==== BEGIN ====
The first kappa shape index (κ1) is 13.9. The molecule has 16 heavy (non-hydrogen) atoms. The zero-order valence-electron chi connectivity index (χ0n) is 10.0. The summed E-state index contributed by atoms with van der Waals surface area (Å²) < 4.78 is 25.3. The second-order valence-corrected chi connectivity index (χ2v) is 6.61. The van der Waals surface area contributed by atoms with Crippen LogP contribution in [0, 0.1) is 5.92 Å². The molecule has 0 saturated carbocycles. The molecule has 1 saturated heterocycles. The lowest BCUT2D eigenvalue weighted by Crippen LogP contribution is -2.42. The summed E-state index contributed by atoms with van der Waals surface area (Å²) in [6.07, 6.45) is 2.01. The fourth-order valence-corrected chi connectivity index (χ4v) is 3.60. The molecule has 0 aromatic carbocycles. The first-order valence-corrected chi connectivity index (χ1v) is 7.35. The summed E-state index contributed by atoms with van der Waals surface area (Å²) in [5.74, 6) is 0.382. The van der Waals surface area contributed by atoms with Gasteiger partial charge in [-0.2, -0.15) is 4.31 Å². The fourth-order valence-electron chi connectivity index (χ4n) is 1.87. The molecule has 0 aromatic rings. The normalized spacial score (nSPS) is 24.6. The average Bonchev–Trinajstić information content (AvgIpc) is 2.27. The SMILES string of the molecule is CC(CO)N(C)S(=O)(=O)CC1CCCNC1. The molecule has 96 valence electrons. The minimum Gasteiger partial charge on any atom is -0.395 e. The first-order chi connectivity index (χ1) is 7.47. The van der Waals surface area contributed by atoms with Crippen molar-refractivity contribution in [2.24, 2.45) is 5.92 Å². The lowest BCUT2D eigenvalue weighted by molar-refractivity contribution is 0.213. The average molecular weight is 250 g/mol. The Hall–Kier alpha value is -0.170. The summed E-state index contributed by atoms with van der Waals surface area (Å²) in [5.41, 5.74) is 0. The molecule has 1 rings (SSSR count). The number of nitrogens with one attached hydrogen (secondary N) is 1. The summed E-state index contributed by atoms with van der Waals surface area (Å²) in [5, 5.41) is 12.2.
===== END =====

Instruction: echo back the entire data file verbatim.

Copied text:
The first kappa shape index (κ1) is 13.9. The molecule has 16 heavy (non-hydrogen) atoms. The zero-order valence-electron chi connectivity index (χ0n) is 10.0. The summed E-state index contributed by atoms with van der Waals surface area (Å²) < 4.78 is 25.3. The second-order valence-corrected chi connectivity index (χ2v) is 6.61. The van der Waals surface area contributed by atoms with Crippen LogP contribution in [0, 0.1) is 5.92 Å². The molecule has 0 saturated carbocycles. The molecule has 1 saturated heterocycles. The lowest BCUT2D eigenvalue weighted by Crippen LogP contribution is -2.42. The summed E-state index contributed by atoms with van der Waals surface area (Å²) in [6.07, 6.45) is 2.01. The fourth-order valence-corrected chi connectivity index (χ4v) is 3.60. The molecule has 0 aromatic carbocycles. The first-order valence-corrected chi connectivity index (χ1v) is 7.35. The summed E-state index contributed by atoms with van der Waals surface area (Å²) in [5.74, 6) is 0.382. The van der Waals surface area contributed by atoms with Gasteiger partial charge in [-0.2, -0.15) is 4.31 Å². The fourth-order valence-electron chi connectivity index (χ4n) is 1.87. The molecule has 0 aromatic rings. The normalized spacial score (nSPS) is 24.6. The average Bonchev–Trinajstić information content (AvgIpc) is 2.27. The SMILES string of the molecule is CC(CO)N(C)S(=O)(=O)CC1CCCNC1. The molecule has 96 valence electrons. The minimum Gasteiger partial charge on any atom is -0.395 e. The first-order chi connectivity index (χ1) is 7.47. The van der Waals surface area contributed by atoms with Crippen molar-refractivity contribution in [2.24, 2.45) is 5.92 Å². The lowest BCUT2D eigenvalue weighted by molar-refractivity contribution is 0.213. The average molecular weight is 250 g/mol. The Hall–Kier alpha value is -0.170. The summed E-state index contributed by atoms with van der Waals surface area (Å²) in [5.41, 5.74) is 0. The molecule has 1 rings (SSSR count). The number of nitrogens with one attached hydrogen (secondary N) is 1. The summed E-state index contributed by atoms with van der Waals surface area (Å²) in [5, 5.41) is 12.2.